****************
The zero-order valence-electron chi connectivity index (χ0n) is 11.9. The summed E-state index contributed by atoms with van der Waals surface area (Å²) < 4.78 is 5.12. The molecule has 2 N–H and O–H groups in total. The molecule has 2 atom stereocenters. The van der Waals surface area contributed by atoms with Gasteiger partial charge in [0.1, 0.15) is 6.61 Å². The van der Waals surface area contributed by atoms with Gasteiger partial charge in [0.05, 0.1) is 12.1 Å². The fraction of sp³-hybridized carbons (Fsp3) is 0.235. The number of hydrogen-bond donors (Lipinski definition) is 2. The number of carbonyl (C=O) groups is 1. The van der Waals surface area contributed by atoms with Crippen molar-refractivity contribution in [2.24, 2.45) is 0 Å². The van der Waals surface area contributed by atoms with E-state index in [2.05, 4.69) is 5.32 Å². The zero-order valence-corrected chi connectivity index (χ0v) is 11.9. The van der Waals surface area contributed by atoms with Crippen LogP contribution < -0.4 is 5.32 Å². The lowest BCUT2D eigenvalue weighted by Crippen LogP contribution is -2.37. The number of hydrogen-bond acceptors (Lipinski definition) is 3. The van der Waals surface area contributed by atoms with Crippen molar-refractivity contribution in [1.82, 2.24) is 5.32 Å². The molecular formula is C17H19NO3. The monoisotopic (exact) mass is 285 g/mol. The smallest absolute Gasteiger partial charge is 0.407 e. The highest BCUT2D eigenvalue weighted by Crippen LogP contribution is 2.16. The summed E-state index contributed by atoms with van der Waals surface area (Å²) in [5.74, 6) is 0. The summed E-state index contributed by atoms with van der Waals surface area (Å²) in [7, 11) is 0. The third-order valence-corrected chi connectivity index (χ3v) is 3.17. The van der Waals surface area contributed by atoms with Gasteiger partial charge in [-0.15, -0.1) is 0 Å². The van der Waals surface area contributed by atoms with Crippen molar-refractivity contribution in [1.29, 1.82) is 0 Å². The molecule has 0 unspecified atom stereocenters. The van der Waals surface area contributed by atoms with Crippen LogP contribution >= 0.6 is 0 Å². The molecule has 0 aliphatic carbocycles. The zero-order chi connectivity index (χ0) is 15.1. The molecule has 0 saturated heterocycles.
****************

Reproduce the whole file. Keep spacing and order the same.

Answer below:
The zero-order valence-electron chi connectivity index (χ0n) is 11.9. The summed E-state index contributed by atoms with van der Waals surface area (Å²) < 4.78 is 5.12. The molecule has 2 N–H and O–H groups in total. The molecule has 2 atom stereocenters. The van der Waals surface area contributed by atoms with Gasteiger partial charge in [0.1, 0.15) is 6.61 Å². The van der Waals surface area contributed by atoms with Gasteiger partial charge in [0.05, 0.1) is 12.1 Å². The fraction of sp³-hybridized carbons (Fsp3) is 0.235. The number of hydrogen-bond donors (Lipinski definition) is 2. The number of carbonyl (C=O) groups is 1. The van der Waals surface area contributed by atoms with Crippen molar-refractivity contribution in [2.24, 2.45) is 0 Å². The van der Waals surface area contributed by atoms with E-state index in [2.05, 4.69) is 5.32 Å². The zero-order valence-corrected chi connectivity index (χ0v) is 11.9. The van der Waals surface area contributed by atoms with Crippen LogP contribution < -0.4 is 5.32 Å². The lowest BCUT2D eigenvalue weighted by Crippen LogP contribution is -2.37. The number of hydrogen-bond acceptors (Lipinski definition) is 3. The van der Waals surface area contributed by atoms with Crippen molar-refractivity contribution in [1.82, 2.24) is 5.32 Å². The molecular formula is C17H19NO3. The monoisotopic (exact) mass is 285 g/mol. The smallest absolute Gasteiger partial charge is 0.407 e. The highest BCUT2D eigenvalue weighted by Crippen LogP contribution is 2.16. The summed E-state index contributed by atoms with van der Waals surface area (Å²) in [5.74, 6) is 0. The summed E-state index contributed by atoms with van der Waals surface area (Å²) in [7, 11) is 0. The third-order valence-corrected chi connectivity index (χ3v) is 3.17. The van der Waals surface area contributed by atoms with Gasteiger partial charge in [-0.15, -0.1) is 0 Å². The van der Waals surface area contributed by atoms with Crippen molar-refractivity contribution in [1.29, 1.82) is 0 Å². The molecule has 0 unspecified atom stereocenters. The van der Waals surface area contributed by atoms with Crippen LogP contribution >= 0.6 is 0 Å². The molecule has 0 aliphatic carbocycles. The zero-order chi connectivity index (χ0) is 15.1. The molecule has 0 saturated heterocycles.